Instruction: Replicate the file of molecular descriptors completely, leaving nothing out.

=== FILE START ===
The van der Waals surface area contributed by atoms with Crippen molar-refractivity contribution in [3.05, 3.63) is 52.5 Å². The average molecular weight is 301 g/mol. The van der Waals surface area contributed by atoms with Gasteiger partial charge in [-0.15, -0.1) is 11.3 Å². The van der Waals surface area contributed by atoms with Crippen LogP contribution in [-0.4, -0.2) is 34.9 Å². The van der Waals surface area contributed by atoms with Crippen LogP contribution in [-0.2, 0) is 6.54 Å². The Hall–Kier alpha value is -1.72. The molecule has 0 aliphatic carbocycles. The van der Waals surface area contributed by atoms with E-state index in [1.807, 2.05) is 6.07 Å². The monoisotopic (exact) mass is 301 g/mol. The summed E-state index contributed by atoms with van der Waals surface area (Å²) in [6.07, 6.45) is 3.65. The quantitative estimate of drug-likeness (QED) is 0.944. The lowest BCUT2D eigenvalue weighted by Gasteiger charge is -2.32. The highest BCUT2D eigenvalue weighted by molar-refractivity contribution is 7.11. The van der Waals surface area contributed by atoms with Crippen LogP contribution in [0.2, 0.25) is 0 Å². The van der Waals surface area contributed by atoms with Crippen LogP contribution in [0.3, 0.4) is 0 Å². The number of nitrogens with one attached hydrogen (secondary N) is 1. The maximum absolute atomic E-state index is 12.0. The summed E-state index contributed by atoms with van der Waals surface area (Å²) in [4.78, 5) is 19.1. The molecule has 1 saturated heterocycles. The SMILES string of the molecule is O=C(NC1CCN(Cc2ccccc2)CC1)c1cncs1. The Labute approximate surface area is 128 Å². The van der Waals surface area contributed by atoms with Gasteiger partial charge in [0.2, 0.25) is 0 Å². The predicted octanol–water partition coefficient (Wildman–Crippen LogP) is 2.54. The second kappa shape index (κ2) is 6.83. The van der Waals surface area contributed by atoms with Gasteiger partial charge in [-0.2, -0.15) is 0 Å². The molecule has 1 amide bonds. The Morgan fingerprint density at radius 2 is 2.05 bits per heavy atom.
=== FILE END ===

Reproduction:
The van der Waals surface area contributed by atoms with Crippen molar-refractivity contribution in [3.05, 3.63) is 52.5 Å². The average molecular weight is 301 g/mol. The van der Waals surface area contributed by atoms with Gasteiger partial charge in [-0.15, -0.1) is 11.3 Å². The van der Waals surface area contributed by atoms with Crippen LogP contribution in [-0.4, -0.2) is 34.9 Å². The van der Waals surface area contributed by atoms with Crippen LogP contribution in [-0.2, 0) is 6.54 Å². The Hall–Kier alpha value is -1.72. The molecule has 0 aliphatic carbocycles. The van der Waals surface area contributed by atoms with E-state index in [1.807, 2.05) is 6.07 Å². The monoisotopic (exact) mass is 301 g/mol. The summed E-state index contributed by atoms with van der Waals surface area (Å²) in [6.07, 6.45) is 3.65. The quantitative estimate of drug-likeness (QED) is 0.944. The lowest BCUT2D eigenvalue weighted by Gasteiger charge is -2.32. The highest BCUT2D eigenvalue weighted by molar-refractivity contribution is 7.11. The van der Waals surface area contributed by atoms with Crippen LogP contribution in [0.2, 0.25) is 0 Å². The van der Waals surface area contributed by atoms with Crippen LogP contribution in [0.3, 0.4) is 0 Å². The number of nitrogens with one attached hydrogen (secondary N) is 1. The maximum absolute atomic E-state index is 12.0. The summed E-state index contributed by atoms with van der Waals surface area (Å²) in [4.78, 5) is 19.1. The molecule has 1 saturated heterocycles. The SMILES string of the molecule is O=C(NC1CCN(Cc2ccccc2)CC1)c1cncs1. The Labute approximate surface area is 128 Å². The van der Waals surface area contributed by atoms with Gasteiger partial charge in [0.2, 0.25) is 0 Å². The predicted octanol–water partition coefficient (Wildman–Crippen LogP) is 2.54. The second kappa shape index (κ2) is 6.83. The van der Waals surface area contributed by atoms with Gasteiger partial charge in [-0.2, -0.15) is 0 Å². The molecule has 1 amide bonds. The Morgan fingerprint density at radius 2 is 2.05 bits per heavy atom.